Sorry state of game in Afcon host nation
South Africa hope for glory when the Africa Cup of Nations kicks off Saturday, but a match-fixing scandal, a poor standard of domestic football and mismanagement cast shadows over the hosts.
Bafana Bafana (The Boys) won the tournament as hosts in 1996, but many supporters doubt whether they can repeat the feat, even with home advantage and tens of thousands of supporters blowing very noisy vuvuzelas (plastic horns).
Despite boasting by far the richest national league in Africa with a $1.2 million (R10,6 million) first prize, no South African club has won the CAF Champions League since Orlando Pirates succeeded 18 years ago.
“Players don’t have enough international exposure at club level. When they go to the national team, that gets exposed,” said Matshelane Mamabolo, an award-winning Johannesburg Star football writer.
“When you move to international level, nothing really is happening. The junior teams are virtually non-existent,” he told AFP.
So, ironically, the highest-paid footballers on the continent, earning up to $563,000 (423,000 euros) a year, are usually early casualties in pan-African competitions.
Just months before the Africa Cup, a FIFA investigation uncovered a major match-fixing scandal ahead of the 2010 World Cup hosted by South Africa, with friendlies against Thailand, Bulgaria, Colombia and Guatemala allegedly fixed.
The report claimed some South African Football Association (Safa) officials worked with the Singapore-based Football 4 U group and, with the collusion of convicted match-fixer Wilson Perumal Raj, fixed the four games by using referees who made a host of dubious decisions.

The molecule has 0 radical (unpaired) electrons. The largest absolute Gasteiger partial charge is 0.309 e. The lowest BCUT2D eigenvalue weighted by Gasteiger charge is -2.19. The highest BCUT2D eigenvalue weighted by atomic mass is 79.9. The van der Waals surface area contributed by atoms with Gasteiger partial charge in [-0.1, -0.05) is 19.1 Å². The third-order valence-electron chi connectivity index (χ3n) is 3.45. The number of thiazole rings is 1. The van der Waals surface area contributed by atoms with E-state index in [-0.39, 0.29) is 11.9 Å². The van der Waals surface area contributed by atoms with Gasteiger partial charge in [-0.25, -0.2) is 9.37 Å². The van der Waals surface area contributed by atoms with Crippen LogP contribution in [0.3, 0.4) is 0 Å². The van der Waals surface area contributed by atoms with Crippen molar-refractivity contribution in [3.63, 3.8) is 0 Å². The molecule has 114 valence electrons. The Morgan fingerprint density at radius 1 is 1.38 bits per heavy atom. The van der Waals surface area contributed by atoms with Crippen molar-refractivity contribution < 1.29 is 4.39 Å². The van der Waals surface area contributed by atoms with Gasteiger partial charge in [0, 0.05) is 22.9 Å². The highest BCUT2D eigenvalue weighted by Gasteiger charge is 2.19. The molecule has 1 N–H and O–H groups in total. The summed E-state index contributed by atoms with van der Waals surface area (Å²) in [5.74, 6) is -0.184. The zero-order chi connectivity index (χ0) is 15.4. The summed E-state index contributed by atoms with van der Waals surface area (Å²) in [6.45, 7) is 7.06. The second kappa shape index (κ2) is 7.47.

Five senior Safa officials, including president Kirsten Nematandani and acting chief executive Dennis Mumble, were suspended pending an internal inquiry last year.
However, the bans were later lifted on a technicality, and the probe postponed until after the Africa Cup, which finishes on February 10.
Adding to the woes of Safa, just four months into the financial year they are reportedly $1.1 million (845,000 euros) in debt.
Corruption is believed to be rife in lower-tier leagues, but usually only referees are punished, while clubs and senior officials are let off the hook, said Mamabolo.
“In football, there are untouchables. That set a precedent. People felt they can continue to do it and not get punished,” he explained.
“There’s a feeling people are not in it for the love of the game, but to line their pockets.
“Virtually the same people have managed the game since South Africa were readmitted to international football in 1992 as the apartheid regime crumbled.
“They are not doing enough to develop the game beyond the elite Premiership league,” Mamabolo said.
Last year, eight Premier Soccer League executives paid themselves bonuses running into millions of rand, but the second-tier league did not have a sponsor.